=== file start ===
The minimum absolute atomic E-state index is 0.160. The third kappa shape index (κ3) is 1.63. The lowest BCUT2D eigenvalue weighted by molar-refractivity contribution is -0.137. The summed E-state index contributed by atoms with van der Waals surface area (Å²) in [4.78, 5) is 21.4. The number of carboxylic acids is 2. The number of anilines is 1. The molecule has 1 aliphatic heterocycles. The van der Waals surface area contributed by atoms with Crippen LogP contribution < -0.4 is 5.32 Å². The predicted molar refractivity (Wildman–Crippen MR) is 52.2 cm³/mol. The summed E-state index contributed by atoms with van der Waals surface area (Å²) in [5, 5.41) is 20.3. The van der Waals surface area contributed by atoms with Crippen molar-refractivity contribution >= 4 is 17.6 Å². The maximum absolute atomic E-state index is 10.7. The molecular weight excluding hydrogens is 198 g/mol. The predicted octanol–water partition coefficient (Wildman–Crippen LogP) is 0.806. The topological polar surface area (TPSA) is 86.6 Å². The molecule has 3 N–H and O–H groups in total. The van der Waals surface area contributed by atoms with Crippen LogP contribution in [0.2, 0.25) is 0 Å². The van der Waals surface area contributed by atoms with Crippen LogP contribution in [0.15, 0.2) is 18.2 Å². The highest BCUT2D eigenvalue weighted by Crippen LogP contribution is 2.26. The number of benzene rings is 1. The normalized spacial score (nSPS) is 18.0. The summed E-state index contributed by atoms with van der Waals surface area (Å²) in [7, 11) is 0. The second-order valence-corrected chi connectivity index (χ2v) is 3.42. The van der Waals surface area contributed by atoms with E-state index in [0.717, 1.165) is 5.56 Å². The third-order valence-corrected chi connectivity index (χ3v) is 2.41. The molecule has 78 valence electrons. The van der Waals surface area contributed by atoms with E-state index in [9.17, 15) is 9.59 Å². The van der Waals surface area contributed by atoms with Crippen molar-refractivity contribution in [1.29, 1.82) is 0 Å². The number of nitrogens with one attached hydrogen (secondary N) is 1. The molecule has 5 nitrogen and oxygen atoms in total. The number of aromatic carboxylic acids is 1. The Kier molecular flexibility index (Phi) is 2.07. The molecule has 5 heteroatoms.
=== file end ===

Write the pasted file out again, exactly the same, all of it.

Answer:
The minimum absolute atomic E-state index is 0.160. The third kappa shape index (κ3) is 1.63. The lowest BCUT2D eigenvalue weighted by molar-refractivity contribution is -0.137. The summed E-state index contributed by atoms with van der Waals surface area (Å²) in [4.78, 5) is 21.4. The number of carboxylic acids is 2. The number of anilines is 1. The molecule has 1 aliphatic heterocycles. The van der Waals surface area contributed by atoms with Crippen LogP contribution < -0.4 is 5.32 Å². The predicted molar refractivity (Wildman–Crippen MR) is 52.2 cm³/mol. The summed E-state index contributed by atoms with van der Waals surface area (Å²) in [5, 5.41) is 20.3. The van der Waals surface area contributed by atoms with Crippen molar-refractivity contribution >= 4 is 17.6 Å². The maximum absolute atomic E-state index is 10.7. The molecular weight excluding hydrogens is 198 g/mol. The predicted octanol–water partition coefficient (Wildman–Crippen LogP) is 0.806. The topological polar surface area (TPSA) is 86.6 Å². The molecule has 3 N–H and O–H groups in total. The van der Waals surface area contributed by atoms with Crippen LogP contribution in [0.2, 0.25) is 0 Å². The van der Waals surface area contributed by atoms with Crippen LogP contribution in [0.15, 0.2) is 18.2 Å². The highest BCUT2D eigenvalue weighted by Crippen LogP contribution is 2.26. The number of benzene rings is 1. The normalized spacial score (nSPS) is 18.0. The summed E-state index contributed by atoms with van der Waals surface area (Å²) in [7, 11) is 0. The second-order valence-corrected chi connectivity index (χ2v) is 3.42. The van der Waals surface area contributed by atoms with E-state index in [0.717, 1.165) is 5.56 Å². The third-order valence-corrected chi connectivity index (χ3v) is 2.41. The molecule has 78 valence electrons. The van der Waals surface area contributed by atoms with E-state index in [9.17, 15) is 9.59 Å². The van der Waals surface area contributed by atoms with Crippen molar-refractivity contribution in [1.29, 1.82) is 0 Å². The number of nitrogens with one attached hydrogen (secondary N) is 1. The molecule has 5 nitrogen and oxygen atoms in total. The number of aromatic carboxylic acids is 1. The Kier molecular flexibility index (Phi) is 2.07. The molecule has 5 heteroatoms.